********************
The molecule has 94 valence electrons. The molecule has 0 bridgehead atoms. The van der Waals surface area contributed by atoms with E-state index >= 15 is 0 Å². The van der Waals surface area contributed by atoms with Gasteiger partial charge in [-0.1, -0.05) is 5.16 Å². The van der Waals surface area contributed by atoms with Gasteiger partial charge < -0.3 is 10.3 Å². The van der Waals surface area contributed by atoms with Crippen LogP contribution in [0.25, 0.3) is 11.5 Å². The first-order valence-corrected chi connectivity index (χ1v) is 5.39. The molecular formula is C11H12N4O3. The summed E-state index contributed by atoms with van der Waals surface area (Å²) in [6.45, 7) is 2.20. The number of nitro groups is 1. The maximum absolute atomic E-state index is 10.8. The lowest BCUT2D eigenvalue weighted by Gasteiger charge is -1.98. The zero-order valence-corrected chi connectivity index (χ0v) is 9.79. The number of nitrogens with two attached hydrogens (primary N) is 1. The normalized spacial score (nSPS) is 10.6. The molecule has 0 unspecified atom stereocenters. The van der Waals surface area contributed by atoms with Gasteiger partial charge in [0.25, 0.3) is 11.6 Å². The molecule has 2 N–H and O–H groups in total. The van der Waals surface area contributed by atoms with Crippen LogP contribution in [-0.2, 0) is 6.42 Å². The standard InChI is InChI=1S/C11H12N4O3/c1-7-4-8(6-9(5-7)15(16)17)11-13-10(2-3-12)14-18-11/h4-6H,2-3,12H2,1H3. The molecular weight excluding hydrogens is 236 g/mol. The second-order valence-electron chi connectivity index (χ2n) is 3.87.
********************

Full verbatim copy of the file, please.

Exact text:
The molecule has 94 valence electrons. The molecule has 0 bridgehead atoms. The van der Waals surface area contributed by atoms with E-state index >= 15 is 0 Å². The van der Waals surface area contributed by atoms with Gasteiger partial charge in [-0.1, -0.05) is 5.16 Å². The van der Waals surface area contributed by atoms with Gasteiger partial charge < -0.3 is 10.3 Å². The van der Waals surface area contributed by atoms with Crippen LogP contribution in [0.25, 0.3) is 11.5 Å². The first-order valence-corrected chi connectivity index (χ1v) is 5.39. The molecular formula is C11H12N4O3. The summed E-state index contributed by atoms with van der Waals surface area (Å²) in [6.45, 7) is 2.20. The number of nitro groups is 1. The maximum absolute atomic E-state index is 10.8. The lowest BCUT2D eigenvalue weighted by Gasteiger charge is -1.98. The zero-order valence-corrected chi connectivity index (χ0v) is 9.79. The number of nitrogens with two attached hydrogens (primary N) is 1. The normalized spacial score (nSPS) is 10.6. The molecule has 0 unspecified atom stereocenters. The van der Waals surface area contributed by atoms with Gasteiger partial charge in [0.25, 0.3) is 11.6 Å². The molecule has 2 N–H and O–H groups in total. The van der Waals surface area contributed by atoms with Crippen LogP contribution in [-0.2, 0) is 6.42 Å². The standard InChI is InChI=1S/C11H12N4O3/c1-7-4-8(6-9(5-7)15(16)17)11-13-10(2-3-12)14-18-11/h4-6H,2-3,12H2,1H3. The molecular weight excluding hydrogens is 236 g/mol. The second-order valence-electron chi connectivity index (χ2n) is 3.87.